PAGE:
Defining Meaningful Local Process Models

Brunings, M., Fahland, D., & van Dongen, B. (2022). Defining Meaningful Local Process Models. In M. Koutny, F. Kordon, & D. Moldt (Eds.), Transactions on Petri Nets and Other Models of Concurrency XVI (pp. 24-48). (Lecture Notes in Computer Science (including subseries Lecture Notes in Artificial Intelligence and Lecture Notes in Bioinformatics); Vol. 13220 LNCS). Springer.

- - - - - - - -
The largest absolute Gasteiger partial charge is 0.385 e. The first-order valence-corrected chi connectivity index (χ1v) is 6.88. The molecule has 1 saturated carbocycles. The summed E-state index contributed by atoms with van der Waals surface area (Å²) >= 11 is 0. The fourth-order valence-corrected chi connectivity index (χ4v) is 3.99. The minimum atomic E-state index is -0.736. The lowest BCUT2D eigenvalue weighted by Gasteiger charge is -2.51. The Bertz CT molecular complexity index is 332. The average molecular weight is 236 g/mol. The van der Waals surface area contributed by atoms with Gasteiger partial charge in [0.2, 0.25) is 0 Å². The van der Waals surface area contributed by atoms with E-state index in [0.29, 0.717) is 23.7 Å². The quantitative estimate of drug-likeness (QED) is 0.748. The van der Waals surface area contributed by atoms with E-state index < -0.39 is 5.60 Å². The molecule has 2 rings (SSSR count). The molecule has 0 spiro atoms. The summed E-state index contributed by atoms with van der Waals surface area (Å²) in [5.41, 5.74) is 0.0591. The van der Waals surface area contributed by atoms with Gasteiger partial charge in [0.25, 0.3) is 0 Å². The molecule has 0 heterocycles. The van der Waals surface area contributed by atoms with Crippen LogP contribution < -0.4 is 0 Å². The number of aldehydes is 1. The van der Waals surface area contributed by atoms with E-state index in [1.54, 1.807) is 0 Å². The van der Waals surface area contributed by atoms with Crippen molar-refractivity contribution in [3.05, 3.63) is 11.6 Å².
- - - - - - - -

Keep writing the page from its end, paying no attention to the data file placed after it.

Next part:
Current process discovery techniques are unable to produce meaningful models for semi-structured processes, as they are either too inaccurate or too complex. In this paper we use the idea of local process models (LPMs) to model fragments of a semi-structured process and explore the potential of sets of LPMs. Automatic LPM discovery finds many small patterns but doesn’t find patterns larger than 4–5 events, it produces too many models, and the discovered models describe some events from the log multiple times while leaving others unexplained. We manually construct a set of LPMs for the well-known BPIC12 event log that (1) contains a small number of models that (2) have high accuracy measures such as fitness and precision while (3) they together cover the whole event log and (4) do not cover parts of the log multiple times unnecessarily. We find that existing evaluation techniques for LPMs do not work for sets of LPMs and we propose several measures that help determine the quality of a set of LPMs both as a whole and as individual LPMs. We show that sets of LPMs can indeed be used to model semi-structured processes by not thinking of such processes as monolithic, but rather a collection of smaller processes working together.

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